Saida followed her as she descended the stairs into the cabin. “If that is true, then how do you intend to man a boat on your own?”
“It’s tiring for weak young girls,” Elmerah muttered, groping about in the darkness for the oars. “Not for me.”
Saida stomped a few paces past her, reached into the darkness, then handed Elmerah an oar. Her elven eyes glinted in the near dark. “There’s no need to be difficult. We’re all in this together. Surely once we reach Galterra we will be offered aid.”
Elmerah raised an eyebrow at her. “Have you ever been to Galterra?”
Saida lifted her nose into the air. “Once, with an envoy. My clan was signing a new trade agreement.”
Elmerah held out her hand expectantly for another oar, which Saida soon offered her. “You saw the Capital on its best behavior,” she explained. “I advise you to don a hood as soon as you reach shore. Keep your hair and ears covered, and don’t let anyone see your eyes at night.”
Saida’s dainty jaw dropped, but Elmerah had no more time to explain things to her. She herself would wear a hood if she decided to enter the Capital. While she might not stand out quite as much as an elf, her height and coloring would give away exactly what she was, a pure-blooded Arthali, not the half-breeds still allowed in the Empire. Many would steer clear of her, but others would view her as a challenge. Oars in hand, she turned and walked back up the stairs.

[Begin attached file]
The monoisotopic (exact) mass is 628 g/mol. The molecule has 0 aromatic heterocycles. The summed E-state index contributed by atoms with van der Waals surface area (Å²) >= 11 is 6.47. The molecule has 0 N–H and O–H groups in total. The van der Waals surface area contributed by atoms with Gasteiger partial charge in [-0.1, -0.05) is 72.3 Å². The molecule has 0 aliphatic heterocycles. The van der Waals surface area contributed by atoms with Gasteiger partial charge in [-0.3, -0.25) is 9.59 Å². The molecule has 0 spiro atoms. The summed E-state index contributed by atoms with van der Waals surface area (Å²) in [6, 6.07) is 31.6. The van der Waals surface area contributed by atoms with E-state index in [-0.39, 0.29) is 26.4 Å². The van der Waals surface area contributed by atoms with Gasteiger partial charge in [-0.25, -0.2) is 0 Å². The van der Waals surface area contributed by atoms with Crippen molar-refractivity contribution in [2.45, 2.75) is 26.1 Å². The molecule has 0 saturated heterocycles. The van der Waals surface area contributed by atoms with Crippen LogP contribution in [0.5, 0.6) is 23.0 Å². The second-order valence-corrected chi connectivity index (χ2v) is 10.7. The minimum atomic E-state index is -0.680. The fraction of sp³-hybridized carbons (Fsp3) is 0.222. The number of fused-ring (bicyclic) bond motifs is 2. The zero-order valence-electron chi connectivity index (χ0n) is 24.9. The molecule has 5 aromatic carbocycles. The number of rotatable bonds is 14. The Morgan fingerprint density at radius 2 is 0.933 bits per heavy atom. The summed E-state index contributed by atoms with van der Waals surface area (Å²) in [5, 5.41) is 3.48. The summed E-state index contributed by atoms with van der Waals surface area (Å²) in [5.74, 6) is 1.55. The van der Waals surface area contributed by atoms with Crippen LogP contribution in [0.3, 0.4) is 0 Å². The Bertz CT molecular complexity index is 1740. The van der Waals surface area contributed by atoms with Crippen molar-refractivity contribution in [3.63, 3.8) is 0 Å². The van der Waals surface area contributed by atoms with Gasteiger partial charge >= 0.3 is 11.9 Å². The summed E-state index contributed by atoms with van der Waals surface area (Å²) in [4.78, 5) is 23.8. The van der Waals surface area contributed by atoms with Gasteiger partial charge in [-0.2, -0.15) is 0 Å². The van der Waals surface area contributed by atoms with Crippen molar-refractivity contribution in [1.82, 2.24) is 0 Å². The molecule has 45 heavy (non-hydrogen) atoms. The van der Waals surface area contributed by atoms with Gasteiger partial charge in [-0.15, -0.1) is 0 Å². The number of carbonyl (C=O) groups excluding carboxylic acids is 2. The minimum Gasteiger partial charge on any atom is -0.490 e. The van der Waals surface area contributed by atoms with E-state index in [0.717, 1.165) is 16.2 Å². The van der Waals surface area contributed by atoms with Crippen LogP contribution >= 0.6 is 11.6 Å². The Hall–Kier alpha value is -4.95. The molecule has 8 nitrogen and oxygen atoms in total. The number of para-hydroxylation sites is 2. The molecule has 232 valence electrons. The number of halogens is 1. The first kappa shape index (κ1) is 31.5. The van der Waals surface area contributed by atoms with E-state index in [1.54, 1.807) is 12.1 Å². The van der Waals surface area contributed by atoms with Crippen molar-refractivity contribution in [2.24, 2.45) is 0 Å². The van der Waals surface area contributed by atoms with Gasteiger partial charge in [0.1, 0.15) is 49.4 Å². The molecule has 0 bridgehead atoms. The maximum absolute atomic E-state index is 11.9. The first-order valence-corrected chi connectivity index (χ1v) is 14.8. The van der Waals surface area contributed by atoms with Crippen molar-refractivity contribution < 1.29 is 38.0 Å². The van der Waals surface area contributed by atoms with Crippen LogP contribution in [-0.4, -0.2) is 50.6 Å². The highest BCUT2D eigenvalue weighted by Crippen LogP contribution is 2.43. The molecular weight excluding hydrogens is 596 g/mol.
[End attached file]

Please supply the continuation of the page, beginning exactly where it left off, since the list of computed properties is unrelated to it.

She heard the clatter of oars behind her, then thunks coming up the stairs after her, but didn’t turn to look. If the girl wanted to carry oars and make herself responsible for the other women, that was her choice.
Her own oars in hand, she strode toward the side of the ship, then stopped in her tracks. She would have palmed her face if she had a free hand. She’d need someone to help her lower her boat down to the sea.